Eye Movement Desensitization and Reprocessing:  What is EMDR?


Have you suffered from a traumatic event, and are struggling to move past it? Do you feel “blocked” by your trauma? One option that can help resolve your trauma is eye movement desensitization and reprocessing, also known as EMDR.

What is Eye Movement Desensitization and Reprocessing?

According to the EMDR Institute, the technique involves using a combination of eye movements with a therapist-led technique that focuses on specific, traumatic memories to process with a client. As the client watches the therapist move a finger back and forth, the eye movements more readily allow a client to become more open and able to discuss those events. The idea is that the experience is similar to what one experiences in the rapid eye movement stage of a sleep cycle.

How Was EMDR Created?

Francine Shapiro is considered the originator of EMDR therapy. While taking a walk in a park in 1987, she suddenly had a negative, distressing memory occur while also experiencing eye movement. She found that the effect of the eye movements helped  desensitize her from the emotions associated from the memory. Shapiro conducted research studies and included therapeutic processing, which led to the creation of eye movement desensitization and reprocessing.

How is EMDR Practiced?

1. There are eight phases to an EMDR treatment plan. These include:

2. Taking a patient history and identifying key events to process.

3.-6. Learning different ways of handling stress appropriately.

7. Utilizing the EMDR technique on specific memories.

8. Keeping a logbook of anything that comes up during a week.

9. Assessing progress.

During the treatment plan, the client learns how to identify both negative beliefs and positive beliefs about themselves. By the end of the treatment, they will have been able to push through the block that is keeping them from healing.

Who Would Benefit from EMDR Therapy?

Anyone who has experienced trauma in their lives could benefit from EMDR. These can include:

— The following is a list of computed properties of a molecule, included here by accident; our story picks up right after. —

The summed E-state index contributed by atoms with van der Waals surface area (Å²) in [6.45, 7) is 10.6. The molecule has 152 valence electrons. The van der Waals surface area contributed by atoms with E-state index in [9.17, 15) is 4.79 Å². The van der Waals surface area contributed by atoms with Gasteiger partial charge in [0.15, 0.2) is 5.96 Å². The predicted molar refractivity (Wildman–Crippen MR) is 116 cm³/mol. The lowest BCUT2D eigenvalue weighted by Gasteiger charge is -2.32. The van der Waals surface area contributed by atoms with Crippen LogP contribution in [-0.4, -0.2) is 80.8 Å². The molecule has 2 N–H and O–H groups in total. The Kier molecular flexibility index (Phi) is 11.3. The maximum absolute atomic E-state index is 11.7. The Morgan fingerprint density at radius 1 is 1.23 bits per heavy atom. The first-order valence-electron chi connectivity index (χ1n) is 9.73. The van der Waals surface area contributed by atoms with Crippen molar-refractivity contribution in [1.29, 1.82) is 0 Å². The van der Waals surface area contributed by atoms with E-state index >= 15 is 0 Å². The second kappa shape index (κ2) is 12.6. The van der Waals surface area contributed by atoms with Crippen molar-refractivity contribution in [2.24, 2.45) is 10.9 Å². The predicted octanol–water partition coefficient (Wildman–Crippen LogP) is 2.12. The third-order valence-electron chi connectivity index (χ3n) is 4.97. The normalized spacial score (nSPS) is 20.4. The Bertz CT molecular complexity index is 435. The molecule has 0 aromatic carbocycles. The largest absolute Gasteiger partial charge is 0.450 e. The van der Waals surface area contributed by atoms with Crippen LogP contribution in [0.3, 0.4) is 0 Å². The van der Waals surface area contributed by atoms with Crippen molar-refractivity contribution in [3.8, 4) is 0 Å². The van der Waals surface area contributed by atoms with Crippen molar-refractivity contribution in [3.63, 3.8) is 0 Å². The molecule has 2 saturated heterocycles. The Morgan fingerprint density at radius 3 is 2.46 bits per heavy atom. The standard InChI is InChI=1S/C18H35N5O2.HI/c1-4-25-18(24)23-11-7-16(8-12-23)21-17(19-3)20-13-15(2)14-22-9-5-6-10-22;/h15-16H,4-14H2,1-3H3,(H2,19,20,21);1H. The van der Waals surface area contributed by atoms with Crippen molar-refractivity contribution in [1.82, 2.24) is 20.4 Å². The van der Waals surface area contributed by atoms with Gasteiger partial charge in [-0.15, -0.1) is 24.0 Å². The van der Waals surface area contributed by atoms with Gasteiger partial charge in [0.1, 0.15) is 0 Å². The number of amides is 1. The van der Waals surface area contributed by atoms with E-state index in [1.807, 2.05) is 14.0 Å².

• Childhood experiences.
  • Physical or sexual abuse.
  • Experiencing or witnessing a violent event, such as a car accident.

In particular, EMDR can helpfully address symptoms of post-traumatic stress disorder, as with those who have experienced violence in civilian life or through military experiences. In fact, the U.S. Veterans Administration now provides online clinical training in how to use the technique.

Are There Any Side Effects to EMDR Therapy?

Because EMDR treatment primarily focuses on unpleasant memories, having to experience those memories could be distressing. Also, someone experiencing EMDR treatment may have unexpected reactions such as emotional or physical sensations. After a session, a client may continue to have memories associated with the event, dreams, or even experience new memories that had previously been walled off. Practicing EMDR does not cause seizures.

Who Should Practice EMDR?

Because of the detailed nature of the EMDR process and the memories and experiences exposed, EMDR should only be practiced by a licensed practitioner trained in the technique.  The EMDR Institute has a searchable database of clinicians who are trained in the eye movement desensitization and reprocessing practice. They recommend clients do the following:

  • Talk with the clinician before making a final decision to work with them.
  • Check for credentials and training.
  • Make sure that the clinician is familiar with treating your trauma.
  • Get a feel for whether you are comfortable with the clinician and that you can trust them.

Trauma, left untreated, can cause a number of problems, including strained personal relationships, depression, and the potential for substance abuse. If you are struggling with the effects of a traumatic experience, including PTSD, consider eye movement desensitization and reprocessing. It may allow you to be more open to your memories and the treatment provided by a therapist. EMDR can help you resolve these issues so that you can lead a fuller, healthier life.

Questions, Concerns, Thoughts?

I invite you to call me for a free 15 – minute phone consultation to discuss your specific needs and to answer any questions you have about anxiety, treatment and my practice. Please visit my website @ www.theanxietydocseattle.com or call me directly @ (206) 745-4933.